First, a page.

He would feel it begin to slip away when he left—that thin veneer of humanity—more of it gone with each step away from the farmhouse. Sometimes he would keep the illusion of warmth and family all the way to the cave where he hid; other times it would disappear almost at once, torn away by a chill wind, rank and acrid with the scent of burning.
The English had burned three crofts, beyond the high field. Pulled Hugh Kirby and Geoff Murray from their firesides and shot them by their own doorsteps, with no question or word of formal accusation. Young Joe Fraser had escaped, warned by his wife, who had seen the English coming, and had lived three weeks with Jamie in the cave, until the soldiers were well away from the district—and Ian with them.
In October, it had been the older lads he spoke to; Fergus, the French boy he had taken from a Paris brothel, and Rabbie MacNab, the kitchenmaid’s son, Fergus’s best friend.
He had drawn the razor slowly down one cheek and round the angle of his jaw, then wiped the lathered blade against the edge of the basin. From the corner of one eye, he caught a faint glimpse of fascinated envy on the face of Rabbie MacNab. Turning slightly, he saw that the three boys—Rabbie, Fergus, and Young Jamie—were all watching him intently, mouths slightly open.
“Have ye no seen a man shave before?” he asked, cocking one brow.
Rabbie and Fergus glanced at each other, but left it to Young Jamie, as titular owner of the estate, to answer.
“Oh, well…aye, Uncle,” he said, blushing. “But…I m-mean”—he stammered slightly and blushed even harder—“with my Da gone, and even when he’s home, we dinna see him shave himself always, and well, you’ve just such a lot of hair on your face, Uncle, after a whole month, and it’s only we’re so glad to see you again, and…”
It dawned on Jamie quite suddenly that to the boys he must seem a most romantic figure. Living alone in a cave, emerging at dark to hunt, coming down out of the mist in the night, filthy and wild-haired, beard all in a fierce red sprout—yes, at their age, it likely seemed a glamorous adventure to be an outlaw and live hidden in the heather, in a dank, cramped cave. At fifteen and sixteen and ten, they had no notion of guilt or bitter loneliness, of the weight of a responsibility that could not be relieved by action.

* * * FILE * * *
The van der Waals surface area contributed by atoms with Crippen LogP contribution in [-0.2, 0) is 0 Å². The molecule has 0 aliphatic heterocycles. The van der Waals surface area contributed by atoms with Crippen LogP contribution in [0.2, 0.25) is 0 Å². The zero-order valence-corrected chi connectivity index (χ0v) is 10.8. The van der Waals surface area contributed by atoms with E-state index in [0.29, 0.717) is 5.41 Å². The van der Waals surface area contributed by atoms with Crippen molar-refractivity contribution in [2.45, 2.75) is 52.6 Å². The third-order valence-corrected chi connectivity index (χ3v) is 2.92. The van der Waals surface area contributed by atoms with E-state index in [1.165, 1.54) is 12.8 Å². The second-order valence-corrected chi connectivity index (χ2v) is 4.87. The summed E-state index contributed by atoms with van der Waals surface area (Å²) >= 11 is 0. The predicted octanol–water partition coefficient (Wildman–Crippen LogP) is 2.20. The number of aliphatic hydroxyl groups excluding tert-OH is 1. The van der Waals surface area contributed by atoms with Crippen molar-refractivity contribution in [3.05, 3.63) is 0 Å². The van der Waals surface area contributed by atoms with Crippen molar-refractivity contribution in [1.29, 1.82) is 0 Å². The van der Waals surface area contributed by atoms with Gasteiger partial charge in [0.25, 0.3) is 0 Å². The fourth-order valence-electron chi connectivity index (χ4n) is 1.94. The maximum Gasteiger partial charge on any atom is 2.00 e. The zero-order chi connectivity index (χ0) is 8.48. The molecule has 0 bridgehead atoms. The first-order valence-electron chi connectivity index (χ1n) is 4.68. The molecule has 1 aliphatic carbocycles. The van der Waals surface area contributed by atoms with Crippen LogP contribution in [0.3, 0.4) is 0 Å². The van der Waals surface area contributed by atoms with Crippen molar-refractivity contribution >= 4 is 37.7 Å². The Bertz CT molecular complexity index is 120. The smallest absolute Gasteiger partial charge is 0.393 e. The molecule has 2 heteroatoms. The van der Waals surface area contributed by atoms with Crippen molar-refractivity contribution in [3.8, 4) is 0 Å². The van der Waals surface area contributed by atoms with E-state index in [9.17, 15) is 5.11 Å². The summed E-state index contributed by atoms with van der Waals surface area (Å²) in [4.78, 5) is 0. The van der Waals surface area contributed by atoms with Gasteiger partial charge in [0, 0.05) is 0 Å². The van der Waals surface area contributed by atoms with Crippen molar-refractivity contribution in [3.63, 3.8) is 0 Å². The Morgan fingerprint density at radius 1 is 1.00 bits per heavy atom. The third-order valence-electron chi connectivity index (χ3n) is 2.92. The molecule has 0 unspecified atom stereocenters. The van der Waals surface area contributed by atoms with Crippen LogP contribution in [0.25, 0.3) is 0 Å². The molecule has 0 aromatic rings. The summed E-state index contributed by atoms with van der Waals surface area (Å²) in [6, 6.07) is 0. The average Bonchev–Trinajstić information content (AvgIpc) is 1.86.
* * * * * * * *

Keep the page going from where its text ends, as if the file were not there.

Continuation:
They might understand fear, of a sort. Fear of capture, fear of death. Not the fear of solitude, of his own nature, fear of madness. Not the constant, chronic fear of what his presence might do to them—if they thought about that risk at all, they dismissed it, with the casual assumption of immortality that was the right of boys.
“Aye, well,” he had said, turning casually back to the looking glass as Young Jamie stuttered to a halt. “Man is born to sorrow and whiskers. One of the plagues of Adam.”
“Of Adam?” Fergus looked openly puzzled, while the others tried to pretend they had the slightest idea what Jamie was talking about. Fergus, as a Frenchie, was not expected to know everything.
“Oh, aye.” Jamie pulled his upper lip down over his teeth and scraped delicately beneath his nose. “In the beginning, when God made man, Adam’s chin was as hairless as Eve’s. And their bodies both smooth as a newborn child’s,” he added, seeing Young Jamie’s eyes dart toward Rabbie’s crotch. Beardless Rabbie still was, but the faint dark down on his upper lip bespoke new sproutings elsewhere.
“But when the angel wi’ the flaming sword drove them out of Eden, no sooner had they passed the gate of the garden, when the hair began to sprout and itch on Adam’s chin, and ever since, man has been cursed with shaving.” He finished his own chin with a final flourish, and bowed theatrically to his audience.